The total population of Egypt ascending in 1927 to 14,217,864 residents, Distributed in 35,159 sq km. of cultivated land, would give an average density of 404 residents per sq. km. To this is matched by the totality of the Libyan and Arabian deserts representing more than 9 / 10 of the total extension for which the density would be reduced to less than one resident for every 2 sq km. But even within the limits of the cultivated area it is very irregularly distributed; excluding the major governorates of the Delta, it would go to a maximum of 686 residents per sq. km. in the province of el-Menūfīyah, to a minimum of 503 in that of esh-Sharqīyah, both in Lower Egypt. In Upper Egypt the extreme values remain significantly the same, that is to say of 614 residents for the province of Girǵā (157 sq. km.) and 274 for that of Aswan (940 sq. km.). The Egyptian population is, as mentioned, an essentially agricultural and only 1 / 3 approximately lives in the cities, while the majority live in modest villages and hamlets. The 1927 census gave Egypt only 20 municipalities with more than 20,000 residents, of which 3 municipalities exceeded 100,000 and 6 were between 50 and 100,000 residents. Cairo, the capital of the state with over one million residents, is a great metropolis, the largest in the entire Muslim world, which, while retaining its original character as an Arab city with conspicuous monuments of high artistic value, has been enriched in the last decades of new and grandiose European-style neighborhoods. The same can be said of Alexandria which has 573,000 residents. and that especially after the British occupation it has almost totally lost its Arab character and has completely transformed itself into a city of a European type. Port Said with its 105,000 residents, which arose following the opening of the Suez Canal, it owes its rapid development as a cosmopolitan city to the traffic of the canal and the movement of the port.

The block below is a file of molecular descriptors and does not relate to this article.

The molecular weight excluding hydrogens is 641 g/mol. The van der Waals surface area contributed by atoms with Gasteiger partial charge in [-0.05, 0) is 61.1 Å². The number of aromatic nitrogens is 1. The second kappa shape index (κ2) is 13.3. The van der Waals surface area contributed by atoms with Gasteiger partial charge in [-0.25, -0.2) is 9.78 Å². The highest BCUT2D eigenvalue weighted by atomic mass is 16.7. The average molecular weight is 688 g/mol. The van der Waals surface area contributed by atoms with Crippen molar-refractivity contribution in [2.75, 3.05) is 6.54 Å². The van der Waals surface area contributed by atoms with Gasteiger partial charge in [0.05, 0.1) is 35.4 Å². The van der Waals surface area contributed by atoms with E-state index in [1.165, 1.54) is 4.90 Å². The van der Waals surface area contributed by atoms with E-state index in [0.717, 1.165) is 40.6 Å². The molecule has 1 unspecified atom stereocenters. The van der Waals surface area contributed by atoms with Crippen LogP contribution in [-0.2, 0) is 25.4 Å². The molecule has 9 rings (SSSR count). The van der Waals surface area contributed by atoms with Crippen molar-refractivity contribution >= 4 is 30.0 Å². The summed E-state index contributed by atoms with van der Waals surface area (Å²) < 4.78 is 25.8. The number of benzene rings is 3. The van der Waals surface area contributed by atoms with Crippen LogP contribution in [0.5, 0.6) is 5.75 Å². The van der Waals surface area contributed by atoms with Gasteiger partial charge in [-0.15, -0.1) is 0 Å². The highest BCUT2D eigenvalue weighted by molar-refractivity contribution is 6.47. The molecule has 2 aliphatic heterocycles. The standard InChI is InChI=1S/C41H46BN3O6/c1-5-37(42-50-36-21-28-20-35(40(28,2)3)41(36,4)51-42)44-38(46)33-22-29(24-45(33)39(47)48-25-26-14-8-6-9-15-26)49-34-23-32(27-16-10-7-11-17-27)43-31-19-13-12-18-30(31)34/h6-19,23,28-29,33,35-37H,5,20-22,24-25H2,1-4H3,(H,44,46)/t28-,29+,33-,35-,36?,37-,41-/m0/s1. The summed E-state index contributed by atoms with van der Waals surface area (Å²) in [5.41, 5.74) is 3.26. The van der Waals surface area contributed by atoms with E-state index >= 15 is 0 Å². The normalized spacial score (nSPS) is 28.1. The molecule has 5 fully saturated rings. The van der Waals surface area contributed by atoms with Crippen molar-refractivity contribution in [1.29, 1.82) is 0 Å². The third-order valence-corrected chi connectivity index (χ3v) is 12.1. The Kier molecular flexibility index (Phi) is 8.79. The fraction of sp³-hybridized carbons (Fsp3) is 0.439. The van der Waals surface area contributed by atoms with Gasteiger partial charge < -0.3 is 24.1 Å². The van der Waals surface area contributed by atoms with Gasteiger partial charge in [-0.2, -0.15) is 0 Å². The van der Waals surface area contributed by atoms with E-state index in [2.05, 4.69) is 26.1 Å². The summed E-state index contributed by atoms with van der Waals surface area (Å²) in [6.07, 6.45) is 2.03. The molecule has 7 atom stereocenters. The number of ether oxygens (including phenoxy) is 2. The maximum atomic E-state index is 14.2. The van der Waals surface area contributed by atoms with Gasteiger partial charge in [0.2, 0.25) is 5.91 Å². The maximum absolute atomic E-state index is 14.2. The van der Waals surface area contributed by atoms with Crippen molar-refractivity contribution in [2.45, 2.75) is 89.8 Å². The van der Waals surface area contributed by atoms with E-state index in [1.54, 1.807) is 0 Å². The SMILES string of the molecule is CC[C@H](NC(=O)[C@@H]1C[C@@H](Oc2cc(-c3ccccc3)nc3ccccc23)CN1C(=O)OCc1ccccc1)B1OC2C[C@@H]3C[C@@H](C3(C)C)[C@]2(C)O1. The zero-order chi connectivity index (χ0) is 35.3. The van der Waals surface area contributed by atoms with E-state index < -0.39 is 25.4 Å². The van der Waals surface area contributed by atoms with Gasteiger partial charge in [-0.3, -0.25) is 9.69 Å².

According to Watchtutorials, cities between 50 and 100,000 residents only two, Medīnet el-Fayyūm and Asyūṭ, are in Upper Egypt and the other 4 (Damanhūr, el-Manṣūrah, Tanṭā and ez-Zaqāzīq) all in the Delta region. Thus those with a population of less than 50,000 are six in Lower Egypt (Benhā, Shibīn el-Kōm, Damietta, el-Maḥallah el-Kubra, Rosetta and Suez) and four (Beni Suēf, Qinā, el-Minyā and Sōhāǵ) in the Upper Egypt. Medīnet el-Fayyūm, the capital of the vast depression, ancient Lake Moeris, which the waters of the Baḥr Yūsuf copiously irrigate and convert into fertile fields, is a city of over 50,000 residents. (52,863), of which many Greeks, provincial capital and considerable center of economic activity. Asyūṭ at 375 km. upstream of Cairo (57. 000 residents) Is the most considerable center of Upper Egypt, the provincial capital and an important market, at the point where the roads to the great oases of the Libyan Desert converge, and frequented by visitors for the relics of the past that are preserved there. Of the cities of the Delta, Tantā with its 90,000 residents it is the fourth largest city in Egypt by population, the capital of the province of el-Gharbīyah, a beautiful and large city, with grandiose buildings and a conspicuous cultural and religious center. El-Mansūrah (residents 63,700), ez-Zaqāzīq (pop. 52,800) and Damanhūr (51,700) are large agricultural and cotton centers of a mixed Arab-European type. The same can be said of the smaller towns: el-Maḥallah el-Kubra (45,600 residents) capital of the province of el-Qalyūbīyah, Benhā (28,400), Shibīn el-Kōm (27,400) capital of the province of el-Menūfīya. Instead the coastal ports of Damietta, capital of an autonomous governorate (34,900), and of Rosetta (23,000) are exclusively Arab centers, inhabited by fishermen and traders. Suez, the ancient miserable port of the Red Sea, which gave its name to the isthmus and the canal that crosses it, owes its rapid increase to the construction of the canal, although it offers nothing of special interest. Other cities of Upper Egypt: Benī Suēf (39,600 residents) On the left bank of the Nile at 124 km. upstream of Cairo, the capital of the province of the same name; el-Minyā (44,300 residents) flourishing city; Sōhāǵ (25,300 residents) Capital of the province of Girǵā, a prosperous and civilized town; Qinā at 608 km. upstream of Cairo (pop. 27,600) renowned for its pottery factories; and furthest south of all, 886 km. from Cairo, Aswan, ancient Siene.